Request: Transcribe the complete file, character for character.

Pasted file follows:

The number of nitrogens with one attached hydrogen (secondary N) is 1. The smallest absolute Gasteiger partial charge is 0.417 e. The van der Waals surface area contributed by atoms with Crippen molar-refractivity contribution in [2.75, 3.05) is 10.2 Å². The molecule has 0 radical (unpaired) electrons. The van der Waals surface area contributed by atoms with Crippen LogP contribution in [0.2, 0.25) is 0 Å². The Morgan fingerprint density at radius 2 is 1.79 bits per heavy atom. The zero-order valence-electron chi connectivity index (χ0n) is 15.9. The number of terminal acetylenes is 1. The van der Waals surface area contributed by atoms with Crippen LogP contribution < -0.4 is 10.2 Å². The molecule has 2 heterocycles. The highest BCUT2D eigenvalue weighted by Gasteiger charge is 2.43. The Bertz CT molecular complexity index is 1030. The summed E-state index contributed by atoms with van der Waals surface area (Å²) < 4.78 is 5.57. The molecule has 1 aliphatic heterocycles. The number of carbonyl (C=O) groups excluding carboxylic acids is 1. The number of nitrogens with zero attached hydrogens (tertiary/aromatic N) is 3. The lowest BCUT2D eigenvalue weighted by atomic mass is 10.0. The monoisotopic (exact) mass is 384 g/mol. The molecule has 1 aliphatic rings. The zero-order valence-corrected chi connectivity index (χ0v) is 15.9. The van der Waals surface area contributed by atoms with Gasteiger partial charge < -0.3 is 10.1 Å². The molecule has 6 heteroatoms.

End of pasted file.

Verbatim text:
The number of nitrogens with one attached hydrogen (secondary N) is 1. The smallest absolute Gasteiger partial charge is 0.417 e. The van der Waals surface area contributed by atoms with Crippen molar-refractivity contribution in [2.75, 3.05) is 10.2 Å². The molecule has 0 radical (unpaired) electrons. The van der Waals surface area contributed by atoms with Crippen LogP contribution in [0.2, 0.25) is 0 Å². The Morgan fingerprint density at radius 2 is 1.79 bits per heavy atom. The zero-order valence-electron chi connectivity index (χ0n) is 15.9. The number of terminal acetylenes is 1. The van der Waals surface area contributed by atoms with Crippen LogP contribution < -0.4 is 10.2 Å². The molecule has 2 heterocycles. The highest BCUT2D eigenvalue weighted by Gasteiger charge is 2.43. The Bertz CT molecular complexity index is 1030. The summed E-state index contributed by atoms with van der Waals surface area (Å²) < 4.78 is 5.57. The molecule has 1 aliphatic heterocycles. The number of carbonyl (C=O) groups excluding carboxylic acids is 1. The number of nitrogens with zero attached hydrogens (tertiary/aromatic N) is 3. The lowest BCUT2D eigenvalue weighted by atomic mass is 10.0. The monoisotopic (exact) mass is 384 g/mol. The molecule has 1 aliphatic rings. The zero-order valence-corrected chi connectivity index (χ0v) is 15.9. The van der Waals surface area contributed by atoms with Gasteiger partial charge < -0.3 is 10.1 Å². The molecule has 6 heteroatoms.